“Sixty Minutes From L.A.” has the feel of a soap opera, which is both good and bad.

A la “The Big Chill” and “Return Of The Secaucus Seven,” play by first-time playwright Lisa Nichols who also stars, centers on four women in their 20s who reunite to plan their 10th high school reunion.

It’s not surprising that the dramatics are staged by soap star Stephen Nichols who is Patch on NBC’s daytime drama, “Days of Our Lives.” He is also one of two male leads and co-produced the production with his wife, playwright Nichols.

Play is a semi-autobiographical, based on Nichols’ experiences growing up 60 miles from L.A. in Lancaster, where the play is set.

Thematically, it’s about people who are forced to confront their past — those who have made peace with it and others who are still struggling to bury it, such as Lisa Nichols’ character, Samantha or Sam as she is known.

“I was one when John F. Kennedy was shot,” she laments at having grown up in the ’70s, and the aftermath of the ’60s when there wasn’t anything to identify with.

Samantha is a rebel who aspired to be an investigative journalist but instead dabbles at writing, living in L.A. but in the shadow of her boyfriend (Stephen Nichols), a successful pulp fiction writer.

In fact, each of the characters has his tale of woe. Shelly (Eileen O’Sullivan) married a man she didn’t love and stayed in Lancaster. Her true, lesbian-hinted affections has always been for her friend Lori (Jana Howard), the high-school cheerleader who married for love, but who stifles her emotions to be liked by all. Cindy (Elizabeth Hipwell) has had a rough go of it in marriage and to escape her dreary life in Lancaster has become the town gossip-monger.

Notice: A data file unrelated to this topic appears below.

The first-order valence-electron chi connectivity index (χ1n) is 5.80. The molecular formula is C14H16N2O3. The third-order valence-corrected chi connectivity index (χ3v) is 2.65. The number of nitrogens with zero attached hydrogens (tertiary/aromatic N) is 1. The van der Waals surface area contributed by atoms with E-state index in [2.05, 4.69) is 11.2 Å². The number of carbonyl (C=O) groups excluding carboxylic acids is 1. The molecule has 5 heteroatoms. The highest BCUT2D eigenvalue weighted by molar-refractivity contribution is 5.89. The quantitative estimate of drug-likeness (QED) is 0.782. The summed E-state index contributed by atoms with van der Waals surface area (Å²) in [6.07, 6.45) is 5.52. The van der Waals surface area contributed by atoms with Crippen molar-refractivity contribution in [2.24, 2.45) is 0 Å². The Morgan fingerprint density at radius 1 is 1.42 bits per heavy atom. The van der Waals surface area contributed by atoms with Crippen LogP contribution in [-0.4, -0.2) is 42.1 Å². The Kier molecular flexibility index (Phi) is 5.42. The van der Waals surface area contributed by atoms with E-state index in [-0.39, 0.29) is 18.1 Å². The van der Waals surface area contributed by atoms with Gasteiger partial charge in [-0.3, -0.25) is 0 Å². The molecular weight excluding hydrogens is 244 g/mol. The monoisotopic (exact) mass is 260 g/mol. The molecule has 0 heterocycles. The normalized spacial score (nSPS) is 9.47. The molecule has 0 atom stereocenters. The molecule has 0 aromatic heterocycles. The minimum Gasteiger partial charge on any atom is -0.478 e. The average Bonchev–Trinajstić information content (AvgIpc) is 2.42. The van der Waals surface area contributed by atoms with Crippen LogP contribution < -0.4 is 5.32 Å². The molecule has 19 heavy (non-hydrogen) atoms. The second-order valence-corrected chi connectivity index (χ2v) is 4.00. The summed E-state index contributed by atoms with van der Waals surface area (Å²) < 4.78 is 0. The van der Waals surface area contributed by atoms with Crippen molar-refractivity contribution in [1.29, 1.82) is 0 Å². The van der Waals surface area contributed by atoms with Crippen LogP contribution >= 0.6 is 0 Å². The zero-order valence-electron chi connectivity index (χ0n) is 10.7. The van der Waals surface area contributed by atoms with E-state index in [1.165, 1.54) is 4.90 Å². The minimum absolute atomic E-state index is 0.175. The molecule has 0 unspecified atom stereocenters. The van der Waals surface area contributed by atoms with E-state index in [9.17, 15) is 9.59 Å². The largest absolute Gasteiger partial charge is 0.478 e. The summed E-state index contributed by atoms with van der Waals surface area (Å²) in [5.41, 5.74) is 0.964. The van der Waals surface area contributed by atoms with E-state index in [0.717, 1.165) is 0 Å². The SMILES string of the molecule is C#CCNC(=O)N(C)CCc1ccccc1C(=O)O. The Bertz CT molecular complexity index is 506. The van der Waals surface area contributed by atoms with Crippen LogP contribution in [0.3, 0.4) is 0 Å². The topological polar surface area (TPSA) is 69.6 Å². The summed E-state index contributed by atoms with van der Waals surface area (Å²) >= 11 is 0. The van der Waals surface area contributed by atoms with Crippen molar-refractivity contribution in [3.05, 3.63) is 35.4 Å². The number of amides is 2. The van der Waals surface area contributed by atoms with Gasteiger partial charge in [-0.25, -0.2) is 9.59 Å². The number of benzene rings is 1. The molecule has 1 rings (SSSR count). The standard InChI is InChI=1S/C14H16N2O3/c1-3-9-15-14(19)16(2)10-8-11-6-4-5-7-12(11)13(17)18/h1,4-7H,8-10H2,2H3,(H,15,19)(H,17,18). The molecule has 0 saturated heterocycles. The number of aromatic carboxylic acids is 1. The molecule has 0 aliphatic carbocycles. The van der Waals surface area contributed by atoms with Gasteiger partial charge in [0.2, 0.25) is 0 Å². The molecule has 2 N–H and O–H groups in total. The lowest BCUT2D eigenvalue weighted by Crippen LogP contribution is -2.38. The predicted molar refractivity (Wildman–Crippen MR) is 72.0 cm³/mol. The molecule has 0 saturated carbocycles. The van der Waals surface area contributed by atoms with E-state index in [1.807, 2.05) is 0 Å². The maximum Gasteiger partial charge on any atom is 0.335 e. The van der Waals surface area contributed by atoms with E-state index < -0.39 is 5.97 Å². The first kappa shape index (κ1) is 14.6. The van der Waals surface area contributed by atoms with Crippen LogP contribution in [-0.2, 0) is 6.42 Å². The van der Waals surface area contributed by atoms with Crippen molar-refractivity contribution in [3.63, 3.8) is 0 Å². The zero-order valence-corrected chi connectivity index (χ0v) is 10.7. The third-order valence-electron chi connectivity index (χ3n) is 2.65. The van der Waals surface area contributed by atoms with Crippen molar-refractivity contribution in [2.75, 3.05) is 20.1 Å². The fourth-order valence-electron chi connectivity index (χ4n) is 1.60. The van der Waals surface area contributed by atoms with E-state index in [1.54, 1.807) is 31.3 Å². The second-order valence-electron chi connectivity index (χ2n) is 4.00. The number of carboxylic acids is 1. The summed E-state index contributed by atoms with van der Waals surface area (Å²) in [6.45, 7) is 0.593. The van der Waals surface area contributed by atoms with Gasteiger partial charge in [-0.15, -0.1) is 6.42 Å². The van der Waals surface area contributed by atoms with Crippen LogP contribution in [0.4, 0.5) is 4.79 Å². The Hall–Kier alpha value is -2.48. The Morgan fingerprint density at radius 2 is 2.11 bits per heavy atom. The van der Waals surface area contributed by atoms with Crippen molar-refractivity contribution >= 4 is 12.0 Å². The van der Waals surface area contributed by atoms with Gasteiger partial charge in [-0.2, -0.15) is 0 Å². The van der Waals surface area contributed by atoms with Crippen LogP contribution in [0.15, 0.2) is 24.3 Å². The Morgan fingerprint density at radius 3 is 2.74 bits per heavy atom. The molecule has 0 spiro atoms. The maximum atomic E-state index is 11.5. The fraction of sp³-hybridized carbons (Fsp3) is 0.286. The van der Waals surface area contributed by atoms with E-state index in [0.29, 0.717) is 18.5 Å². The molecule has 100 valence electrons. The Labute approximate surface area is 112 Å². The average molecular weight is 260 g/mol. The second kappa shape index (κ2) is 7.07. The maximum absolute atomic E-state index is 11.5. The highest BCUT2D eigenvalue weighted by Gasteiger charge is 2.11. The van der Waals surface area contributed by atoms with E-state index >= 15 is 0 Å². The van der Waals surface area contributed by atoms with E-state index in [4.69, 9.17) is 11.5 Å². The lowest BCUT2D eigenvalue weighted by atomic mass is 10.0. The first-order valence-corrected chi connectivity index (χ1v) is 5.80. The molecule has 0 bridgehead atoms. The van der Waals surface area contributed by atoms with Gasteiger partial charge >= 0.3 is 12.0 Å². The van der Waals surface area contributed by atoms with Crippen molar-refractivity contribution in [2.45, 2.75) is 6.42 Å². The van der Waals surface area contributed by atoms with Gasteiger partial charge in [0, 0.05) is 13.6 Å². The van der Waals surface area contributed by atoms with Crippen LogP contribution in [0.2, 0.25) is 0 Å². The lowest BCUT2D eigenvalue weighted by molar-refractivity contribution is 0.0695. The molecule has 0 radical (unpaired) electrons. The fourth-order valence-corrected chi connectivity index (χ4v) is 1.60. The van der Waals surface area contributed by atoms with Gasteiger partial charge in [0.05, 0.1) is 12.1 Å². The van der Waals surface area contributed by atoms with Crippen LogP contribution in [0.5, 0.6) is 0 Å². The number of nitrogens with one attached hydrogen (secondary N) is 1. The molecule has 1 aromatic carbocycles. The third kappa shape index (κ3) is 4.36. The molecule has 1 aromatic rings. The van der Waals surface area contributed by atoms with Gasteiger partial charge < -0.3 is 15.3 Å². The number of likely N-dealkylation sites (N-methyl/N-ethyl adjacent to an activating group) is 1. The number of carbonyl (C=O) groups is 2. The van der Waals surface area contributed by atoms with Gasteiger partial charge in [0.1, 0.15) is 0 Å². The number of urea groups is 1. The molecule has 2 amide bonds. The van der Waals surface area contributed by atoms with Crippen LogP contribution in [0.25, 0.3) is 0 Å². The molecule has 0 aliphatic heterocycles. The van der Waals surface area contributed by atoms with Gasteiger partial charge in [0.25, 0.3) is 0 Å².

High-school teacher and Nichols’ one-time fling Dennis (Scott Mulhern) has come to terms with his life in Lancaster. Still, his surprise appearance at the reunion-planning event causes a commotion.

There’s lots of “remember whens” about menstrual cycle films, slumber parties, soaping windows and drunken escapades that shed light on the characters.

Mostly, however, such trips back to the past are excuses for fits of emotionalism, which serve as show pieces for the performers. Fortunately, the acting is quite good.

Lisa Nichols is outstanding as chain-smoking Sam, a strong woman who turns limp for her boyfriend. While Stephen Nichols plays a certified no-good sot to the tee, he looks and acts more like a rock star, with his shoulder length hair, all-black attire and boots with glass-like toes that alone are scene stealers.

O’Sullivan is a great cynic; Mulhern is good as the unassuming teach, and Howard is perfectly cast as Polly Purebread.

Hipwell gives it the high-school try, but goes a bit too far with the screaming Mimi routine. Why is it that bimbos like the character she plays are always costumed in those unflattering spandex tights?

Sybil Gray’s monocromatic black and gray costumes worn by all and Vincent J. Cresciman’s similarly colored simple living room set were overt symbols about the characters’ lives.